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					                               Broadband

John A. Dillman III
Executive Director, Upper Shore Regional Council
Board of Directors, Rural Maryland Council
Founding Chairman, Maryland Broadband Cooperative

Upper Shore Regional Council
122 N. Cross Street
Chestertown, Maryland 21620
410-810-1375
jdillman@kentgov.org
                Broadband?
•   What is it?
•   Do we have it?
•   Do we need it?
•   If we need it, why don’t we have it?
•   How can we get it?
•   What are we going to do with it?
                What is it?
• Broadband is an Internet connection that gives
  you high-speed access and downloads for a flat
  rate monthly charge.
• Everything works faster, from downloading
  emails and files (such as pictures & mp3's) or
  streaming movies and radio.
• Broadband services are 'always-on'. This means
  that broadband is a permanent connection to the
  Internet. A broadband connection lets you
  access the Internet from the minute you switch
  on your computer.
                       What is it?
• The Federal Communications Commission’s (FCC) prior definition of
  broadband speed was 200 kilobits per second (kb/s).
• Recently the FCC replaced this definition with seven broadband
  tiers starting at 768 kb/s, and extending to speeds greater than 100
  megabits per second (Mb/s).
• A 2008 study by the Organization for Economic Co-operation and
  Development showed that the United States ranked 19th with an
  advertised rate of 9.6 megabytes per second (mbps). The top
  three countries were Japan with 92.8 mbps, Korea with 80.8 mbps
  and France with 51 mbps.
• United States typical data rates run from about 0.5 Mb/s for the
  newer cellular telephone systems, progressing to 20 Mb/s for optical
  fiber to the home.
                    Do we have it?
• The U.S. ranks 24th among all nations for broadband
  penetration*
• In growth of penetration, the U.S. ranked 20th annually
  and 24th out of 30 countries semi-annually.
• We no longer have more people connected than other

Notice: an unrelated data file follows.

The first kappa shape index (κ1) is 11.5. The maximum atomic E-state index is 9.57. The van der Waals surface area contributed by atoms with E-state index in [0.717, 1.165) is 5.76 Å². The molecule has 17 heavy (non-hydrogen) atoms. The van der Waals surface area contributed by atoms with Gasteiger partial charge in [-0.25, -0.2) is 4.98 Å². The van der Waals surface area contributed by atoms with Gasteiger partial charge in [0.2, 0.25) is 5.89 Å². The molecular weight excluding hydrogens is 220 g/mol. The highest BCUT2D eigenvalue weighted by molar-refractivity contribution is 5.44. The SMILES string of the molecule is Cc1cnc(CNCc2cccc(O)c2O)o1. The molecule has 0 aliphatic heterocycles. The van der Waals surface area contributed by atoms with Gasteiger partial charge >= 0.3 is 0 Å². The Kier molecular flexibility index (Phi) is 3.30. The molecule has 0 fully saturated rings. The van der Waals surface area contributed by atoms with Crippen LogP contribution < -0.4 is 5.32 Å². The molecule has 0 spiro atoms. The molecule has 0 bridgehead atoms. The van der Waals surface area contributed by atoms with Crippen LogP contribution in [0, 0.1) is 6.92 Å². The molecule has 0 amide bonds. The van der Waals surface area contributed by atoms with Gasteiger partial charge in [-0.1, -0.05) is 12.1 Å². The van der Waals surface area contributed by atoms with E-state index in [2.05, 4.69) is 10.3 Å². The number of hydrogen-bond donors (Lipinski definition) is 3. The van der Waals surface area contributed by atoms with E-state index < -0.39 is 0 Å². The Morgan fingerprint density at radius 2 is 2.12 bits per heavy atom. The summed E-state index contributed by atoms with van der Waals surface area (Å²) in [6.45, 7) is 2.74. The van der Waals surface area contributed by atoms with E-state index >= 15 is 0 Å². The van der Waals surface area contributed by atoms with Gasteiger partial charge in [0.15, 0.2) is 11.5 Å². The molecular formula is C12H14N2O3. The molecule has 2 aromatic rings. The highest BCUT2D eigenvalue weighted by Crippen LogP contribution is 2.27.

nations – China now has the most broadband users.
• Why?
             » Availability
             » Competition

•   *Organization for Economic Cooperation and Development (OECD).
               Do we have it?
• 45 million of the more than 117 million households (38%)
  in the United States have no Internet service.*
•
• 58 million households or 49% percent of the households
  in the United States do not have Broadband.*
                      *Insight Research Corp. –Dec. 2009

• USDA study found that, in 2007, while 55% of U.S.
  adults had broadband access, only 4% of adults in rural
  households could make the same claim.
                                                               OECD broadband penetration and population densities
          Broadband penetration, June 2009                                                                                                                          Population density, 2006
     40                                                                                                                                                                                   600
                                                                                                        Broadband penetration (subscribers per 100 inhabitants, June 2009)
     35
                                                                                                        Population density (inhab/km2, 2006)                                              500
     30
                                                                                                                          Simple correlation = 0.26                                       400
     25

     20                                                                                                                                                                                   300